Twenty years ago, my parents were in college just getting their first email addresses. Today, my elementary school brother has not one, but two email addresses to meet whatever needs a nine-year-old could have. In these past two decades, an explosion of technological advances has tremendously changed our daily life. Phone calls are replaced by FaceTime; dictionaries with Google; and emails with texts. Now, with a simple click of a button, a sensory overload of information is literally at our fingertips. There is a continuous stream of photos, videos, news and those ever present random thoughts people feel they must share.

In the midst of all this digital chaos, I admit I often lose myself, sometimes spending hours scrolling through social media. It’s so easy to fall into the habit of constantly checking my phone, laptop, or iPad. For teens, and even those much younger, the attachment to digital devices is the norm, not the exception.

Once on my way to class, I counted the number of students on their phones. In the short two minute walk, I spotted more than 30 kids texting, scrolling, or snapping away. It made me realize how plugged in we all are and how crucial we feel the need to stay digitally connected.

When technology is integrated into our lives in such fundamental ways, it can be a bit overwhelming and even stressful. Without my phone, I feel lost, bored, and at times, uncomfortable. A screen gives me something to do, even when no one else is paying attention to me. Sometimes, even if there are no notifications, I still pretend to use my phone so that others think I’m occupied.

I have come to realize, however, that continual digital connection is not necessarily the most healthy way to spend my time. Both the brain and body are impacted. If digital use becomes addicting, it can interfere with sleep, study and exercise. Texting while driving is becoming more widespread and more deadly.

I have decided that if I want to restore my brain-body balance to a more healthful level, I will have to change my behavior. I will have to “unplug” more frequently. I will have to occupy myself with activities without devices. I will even have to be “screen free” at times. This won’t be easy, and it will require discipline and strength.

From this determination came the idea for the company I started called Art of Thanks. One of my all-time favorite ways to unplug is through letter writing. I find that one of the best reasons to unplug is to make space for giving thanks.

I enjoy exchanging mail with friends in different countries and states, as well as with my pal who lives two houses down the street. One of my most memorable exchanges has been with my seven-year-old Puerto Rican host sister, Marta. While she’s not yet old enough to write lengthy paragraphs, her simplistic artwork makes me smile. Whenever I see a Puerto Rican postmark, I delight in the fact that Marta has taken the time to send me her doodles.

Even at a young age, I was creating cards for friends and family. Displayed in my dad’s office are numerous works representing artistic talents from crayon to watercolor. This love of art combined with a love for letter writing led to my passion and my business. My hope is that my thank you cards will encourage others to feel that same sense of accomplishment and satisfaction I feel when I find just the right words.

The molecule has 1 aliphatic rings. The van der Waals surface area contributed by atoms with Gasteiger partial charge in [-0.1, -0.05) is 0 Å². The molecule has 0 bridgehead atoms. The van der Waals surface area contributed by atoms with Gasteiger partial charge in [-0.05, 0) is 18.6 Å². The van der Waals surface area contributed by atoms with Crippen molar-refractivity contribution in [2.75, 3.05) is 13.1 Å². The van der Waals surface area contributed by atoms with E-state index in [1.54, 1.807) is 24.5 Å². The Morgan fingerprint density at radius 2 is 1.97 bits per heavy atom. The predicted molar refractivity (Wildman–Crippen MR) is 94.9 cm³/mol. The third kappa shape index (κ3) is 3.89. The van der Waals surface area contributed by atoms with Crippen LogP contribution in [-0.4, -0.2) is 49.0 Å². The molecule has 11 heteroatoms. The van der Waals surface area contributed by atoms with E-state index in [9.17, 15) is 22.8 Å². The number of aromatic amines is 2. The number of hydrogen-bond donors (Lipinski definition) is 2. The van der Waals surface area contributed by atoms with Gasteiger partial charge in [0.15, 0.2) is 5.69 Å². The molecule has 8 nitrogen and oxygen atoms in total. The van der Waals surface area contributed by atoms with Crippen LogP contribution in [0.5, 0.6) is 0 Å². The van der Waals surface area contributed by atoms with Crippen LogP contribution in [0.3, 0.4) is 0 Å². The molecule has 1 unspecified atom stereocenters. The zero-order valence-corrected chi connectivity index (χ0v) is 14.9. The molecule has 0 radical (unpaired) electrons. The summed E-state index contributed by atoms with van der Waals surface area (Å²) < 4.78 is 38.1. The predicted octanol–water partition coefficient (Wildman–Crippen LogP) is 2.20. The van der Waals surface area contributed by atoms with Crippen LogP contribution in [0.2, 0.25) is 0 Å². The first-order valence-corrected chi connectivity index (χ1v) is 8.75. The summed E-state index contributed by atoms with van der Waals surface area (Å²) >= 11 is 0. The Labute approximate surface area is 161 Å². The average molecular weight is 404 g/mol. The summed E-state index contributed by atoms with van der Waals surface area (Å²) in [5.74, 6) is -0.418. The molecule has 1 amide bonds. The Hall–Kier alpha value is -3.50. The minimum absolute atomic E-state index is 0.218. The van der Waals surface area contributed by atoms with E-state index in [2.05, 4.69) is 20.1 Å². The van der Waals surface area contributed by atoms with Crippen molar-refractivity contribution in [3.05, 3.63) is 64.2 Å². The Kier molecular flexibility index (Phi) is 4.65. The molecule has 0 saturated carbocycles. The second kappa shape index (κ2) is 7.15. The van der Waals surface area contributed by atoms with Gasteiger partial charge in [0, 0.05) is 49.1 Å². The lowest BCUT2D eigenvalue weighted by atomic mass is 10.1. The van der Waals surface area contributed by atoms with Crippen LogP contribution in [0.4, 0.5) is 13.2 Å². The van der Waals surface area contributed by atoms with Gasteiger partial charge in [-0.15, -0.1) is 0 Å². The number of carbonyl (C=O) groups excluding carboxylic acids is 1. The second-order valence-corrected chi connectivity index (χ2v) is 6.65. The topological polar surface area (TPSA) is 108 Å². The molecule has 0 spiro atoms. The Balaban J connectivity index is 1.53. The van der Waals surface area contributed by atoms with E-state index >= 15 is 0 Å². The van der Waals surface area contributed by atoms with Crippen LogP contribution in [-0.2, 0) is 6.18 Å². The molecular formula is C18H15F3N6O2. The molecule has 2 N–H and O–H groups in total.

Every letter I receive becomes a keepsake. There’s a little box in my closet full of notes, cards and letters from over the years. I love the nostalgia I feel when I reread them. Fennel Hudson once stated, “By the time you read this letter, these words will be those of the past. The me of now is gone.” Unlike a text that is deleted once my iPhone storage is full, I’ll have these letters forever. They’re a time capsule I can treasure again and again.

Social media has bombarded us with the notion that we need more to be content in life – more items, more information, more access to every thought of our friends. By designing and selling, but especially by writing thank you cards, I try to combat this materialistic mindset.

Communication by writing is not instantaneous. Composing cards and letters requires thought and writing skills that we seem to be losing with the onslaught of emojis and texting abbreviations. Without communication, we lose our ability to interact meaningfully with others, to express ourselves genuinely, and to form strong relationships.

I realize I cannot change anyone’s behavior but my own. I can, however, refuse to spend every waking moment on my phone. I can try to look others in the eye and carry on a meaningful conversation. I can refuse to instantaneously respond to every text. I can create cards that others will find fun and want to use in their own writing efforts.

Our electronic devices are important to our current way of life. They are necessary for safety, much easier to use than encyclopedias, and offer convenience in our increasingly busy world. But our acceptance of the new does not mean we need eliminate the old. There is room for both. I challenge you to take a closer look at the joy of writing and receiving good old-fashioned mail. Unplug at least part of each day. There are memories to be made.

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